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Disabled Artists Scoop Arts Funding Awards

Nine disabled artists from Northern Ireland have been announced as recipients of the iDA (Individual Disabled/Deaf Artists) scheme, a dedicated arts funding stream which allows them to develop their professional artistic careers.

Managed by the Arts & Disability Forum (ADF), awards under the iDA scheme have been made annually to deaf and disabled artists working in a range of artforms.

The bursaries, which are supported by the Arts Council of Northern Ireland, will allow each artist to produce new creative work or receive professional mentoring. The 2015 artists include 5 visual artists, 2 dance artists and 2 musicians. The artists have impairments ranging from physical disability, visual impairment, mental ill health and learning difficulty.

Chris Ledger, Chief Executive, Arts and Disability Forum, commented; “Disabled and deaf people can have fruitful and successful careers in the arts and the grant scheme recognises this and supports artists to develop work of extremely high artistic merit. The scheme is open to artists in all artforms and with all types of disability including unseen conditions such as diabetes, dyslexia, epilepsy and mental health conditions.”

Fionnuala Walsh, Head of Participatory Arts, Arts Council of Northern Ireland, added: “Congratulations to the new recipients of the iDA scheme. These grants are given in recognition of the artists’ work to date and to provide them with the necessary support to take their careers to the next level. The Arts Council is pleased to support this important programme, which encourages the production of new work and addresses the need for disabled and deaf artists to have on-going training and skills development within the sector.”

Through the ADF’s support, disabled artists have developed unique artwork of extremely high artistic quality, some progressing to a level where they have received international recognition. The iDA scheme’s purpose is to identify, encourage and nurture individual talent amongst disabled practitioners. This is the last scheme to be managed by the ADF as for 2015-16 the fund will transfer to Arts Council management.

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The Arts & Disability Forum presents:

A is for Activism

an exhibition of campaign imagery from Brian Hilton
at the ADF Gallery, Royal Avenue, Belfast

Launch: Friday 13th March, 5-7pm

The ADF's launch for 'A is for Activism' was serendipitously timed for Northern Ireland's day of action and, despite the public transport strike, the launch drew people out to share a glass in this exhibition of disability campaign imagery. The exhibition shows the power of the arts to create social change - and highlights disabled people's perspective on Welfare Reform. NI's politicians are closer to disability issues than the English MPs - this is about what has happened in England and is a timely reminder of what could happen in NI.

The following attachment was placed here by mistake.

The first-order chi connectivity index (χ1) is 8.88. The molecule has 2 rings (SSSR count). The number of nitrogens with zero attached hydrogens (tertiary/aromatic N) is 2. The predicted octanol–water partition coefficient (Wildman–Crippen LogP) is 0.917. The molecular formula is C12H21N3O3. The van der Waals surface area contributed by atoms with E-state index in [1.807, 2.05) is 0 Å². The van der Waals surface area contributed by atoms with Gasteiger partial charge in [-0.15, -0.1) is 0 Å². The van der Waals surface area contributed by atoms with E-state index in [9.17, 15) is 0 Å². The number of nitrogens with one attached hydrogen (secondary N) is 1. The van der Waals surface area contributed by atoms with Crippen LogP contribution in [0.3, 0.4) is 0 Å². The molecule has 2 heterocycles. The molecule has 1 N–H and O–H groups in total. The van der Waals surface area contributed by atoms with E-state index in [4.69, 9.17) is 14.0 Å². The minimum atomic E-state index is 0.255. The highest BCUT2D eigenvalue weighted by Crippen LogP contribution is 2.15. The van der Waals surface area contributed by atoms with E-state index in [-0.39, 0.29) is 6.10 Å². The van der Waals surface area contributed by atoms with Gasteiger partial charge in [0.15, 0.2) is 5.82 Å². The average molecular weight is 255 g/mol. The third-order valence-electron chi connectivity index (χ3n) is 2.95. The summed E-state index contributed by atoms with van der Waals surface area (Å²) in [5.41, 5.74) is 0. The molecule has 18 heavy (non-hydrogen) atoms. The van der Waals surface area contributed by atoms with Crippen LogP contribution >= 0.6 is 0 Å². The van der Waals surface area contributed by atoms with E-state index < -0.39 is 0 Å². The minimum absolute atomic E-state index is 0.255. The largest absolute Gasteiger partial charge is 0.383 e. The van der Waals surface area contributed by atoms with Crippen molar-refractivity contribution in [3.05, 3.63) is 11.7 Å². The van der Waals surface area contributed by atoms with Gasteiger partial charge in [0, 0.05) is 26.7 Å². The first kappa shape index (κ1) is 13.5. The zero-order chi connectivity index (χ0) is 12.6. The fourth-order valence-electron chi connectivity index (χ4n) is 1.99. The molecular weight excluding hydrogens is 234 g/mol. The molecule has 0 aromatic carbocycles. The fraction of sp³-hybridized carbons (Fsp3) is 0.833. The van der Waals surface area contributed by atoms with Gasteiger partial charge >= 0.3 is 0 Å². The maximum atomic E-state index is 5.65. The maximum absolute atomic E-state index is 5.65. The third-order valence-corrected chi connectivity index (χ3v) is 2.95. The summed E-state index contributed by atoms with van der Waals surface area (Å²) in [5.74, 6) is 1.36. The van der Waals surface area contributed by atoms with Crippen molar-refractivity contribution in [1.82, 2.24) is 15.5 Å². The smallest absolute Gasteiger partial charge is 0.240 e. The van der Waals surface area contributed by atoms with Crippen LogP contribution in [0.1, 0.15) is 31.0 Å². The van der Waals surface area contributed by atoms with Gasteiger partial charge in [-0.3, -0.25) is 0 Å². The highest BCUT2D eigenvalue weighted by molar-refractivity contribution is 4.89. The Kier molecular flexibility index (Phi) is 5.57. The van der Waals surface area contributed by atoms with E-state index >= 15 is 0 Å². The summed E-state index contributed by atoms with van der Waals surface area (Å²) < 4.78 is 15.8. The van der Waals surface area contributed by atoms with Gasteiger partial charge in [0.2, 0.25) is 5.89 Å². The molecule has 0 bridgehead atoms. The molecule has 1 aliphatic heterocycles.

Drawing on a long tradition of photomontage, from John Heartfield to Peter Kennard, 'A is for Activism' by Brian Hilton focusses on use of the arts as a tool to create socially motivated campaign images.This show reflects a year of campaigning on disability issues and represents the voice of the disability movement in England, where Welfare Reform has had a devastating effect. The pieces shown highlight concerns about tortuous assessment processes for benefits, the need for support to live rather than assistance to die, and the end of the Independent Living Fund.

Artist Brian Hilton says: “Services and benefits are being slashed or scrapped, whilst assisted suicide legislation creeps ever closer to becoming a reality. As a disabled person with high support needs, support like the ILF enables me and other disabled people to live with choice and dignity in the community rather than locked away in a nursing home. I am not an artist, and I am unsure whether these images constitute art. However, I have design skills, imagination, the resourcefulness of a magpie and a passion for a campaign that I care deeply about. The images in this exhibition are just small elements of a wider grassroots response to what is happening.”

Chris Ledger, CEO of the Arts & Disability Forum says: “Whether it's art or not – and personally I’d say yes, it is - the images in this exhibition have successfully drawn attention to the cause of disabled and deaf people and we are proud to present them. Sometimes only the arts can communicate the big messages! This show is particularly relevant at a time when the ADF's membership and audiences are fearful of the changes to come as Northern Ireland takes on Welfare Reform.”

The exhibition is on view at the Arts & Disability Forum, on the wheelchair-accessible Ground Floor of Cathedral Quarter Workspaces, at 109-113 Royal Avenue in Belfast(Belfast Telegraph end, opposite the Mace shop). The gallery is open to the public from 18th March until 23 April, from 11am to 3pm, Tuesday to Friday. BSL and audio description are available provided visitors make requests in advance.

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